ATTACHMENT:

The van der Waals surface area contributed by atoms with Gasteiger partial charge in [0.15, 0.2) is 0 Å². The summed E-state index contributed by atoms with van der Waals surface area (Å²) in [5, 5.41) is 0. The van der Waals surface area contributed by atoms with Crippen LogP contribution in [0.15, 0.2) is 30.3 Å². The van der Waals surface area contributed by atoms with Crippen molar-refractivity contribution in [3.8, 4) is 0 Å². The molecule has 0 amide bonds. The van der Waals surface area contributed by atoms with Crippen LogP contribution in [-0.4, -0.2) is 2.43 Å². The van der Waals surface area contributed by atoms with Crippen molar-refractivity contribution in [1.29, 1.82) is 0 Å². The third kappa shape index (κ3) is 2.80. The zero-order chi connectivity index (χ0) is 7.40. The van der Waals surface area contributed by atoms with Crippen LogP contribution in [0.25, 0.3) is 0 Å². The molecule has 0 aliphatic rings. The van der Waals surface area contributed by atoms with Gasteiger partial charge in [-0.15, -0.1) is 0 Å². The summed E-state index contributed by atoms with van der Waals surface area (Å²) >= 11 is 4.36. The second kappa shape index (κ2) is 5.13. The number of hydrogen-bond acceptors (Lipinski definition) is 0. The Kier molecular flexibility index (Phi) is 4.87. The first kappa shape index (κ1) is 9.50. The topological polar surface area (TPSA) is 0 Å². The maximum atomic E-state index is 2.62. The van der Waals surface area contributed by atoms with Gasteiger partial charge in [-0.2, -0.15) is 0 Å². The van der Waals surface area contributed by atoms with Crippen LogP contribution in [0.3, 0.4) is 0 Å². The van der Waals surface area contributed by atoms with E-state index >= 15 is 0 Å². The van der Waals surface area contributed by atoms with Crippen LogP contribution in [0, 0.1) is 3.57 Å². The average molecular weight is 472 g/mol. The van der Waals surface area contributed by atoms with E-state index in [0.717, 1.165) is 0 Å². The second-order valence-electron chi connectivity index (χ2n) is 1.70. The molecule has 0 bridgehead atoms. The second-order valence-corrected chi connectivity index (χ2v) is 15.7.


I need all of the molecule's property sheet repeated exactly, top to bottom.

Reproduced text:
The van der Waals surface area contributed by atoms with Gasteiger partial charge in [0.15, 0.2) is 0 Å². The summed E-state index contributed by atoms with van der Waals surface area (Å²) in [5, 5.41) is 0. The van der Waals surface area contributed by atoms with Crippen LogP contribution in [0.15, 0.2) is 30.3 Å². The van der Waals surface area contributed by atoms with Crippen molar-refractivity contribution in [3.8, 4) is 0 Å². The molecule has 0 amide bonds. The van der Waals surface area contributed by atoms with Crippen LogP contribution in [-0.4, -0.2) is 2.43 Å². The van der Waals surface area contributed by atoms with Crippen molar-refractivity contribution in [1.29, 1.82) is 0 Å². The third kappa shape index (κ3) is 2.80. The zero-order chi connectivity index (χ0) is 7.40. The van der Waals surface area contributed by atoms with Crippen LogP contribution in [0.25, 0.3) is 0 Å². The molecule has 0 aliphatic rings. The van der Waals surface area contributed by atoms with Gasteiger partial charge in [-0.15, -0.1) is 0 Å². The summed E-state index contributed by atoms with van der Waals surface area (Å²) >= 11 is 4.36. The second kappa shape index (κ2) is 5.13. The number of hydrogen-bond acceptors (Lipinski definition) is 0. The Kier molecular flexibility index (Phi) is 4.87. The first kappa shape index (κ1) is 9.50. The topological polar surface area (TPSA) is 0 Å². The maximum atomic E-state index is 2.62. The van der Waals surface area contributed by atoms with Gasteiger partial charge in [-0.2, -0.15) is 0 Å². The van der Waals surface area contributed by atoms with Crippen LogP contribution in [0.3, 0.4) is 0 Å². The van der Waals surface area contributed by atoms with E-state index >= 15 is 0 Å². The van der Waals surface area contributed by atoms with Crippen LogP contribution in [0, 0.1) is 3.57 Å². The average molecular weight is 472 g/mol. The van der Waals surface area contributed by atoms with E-state index in [0.717, 1.165) is 0 Å². The second-order valence-electron chi connectivity index (χ2n) is 1.70. The molecule has 0 bridgehead atoms. The second-order valence-corrected chi connectivity index (χ2v) is 15.7.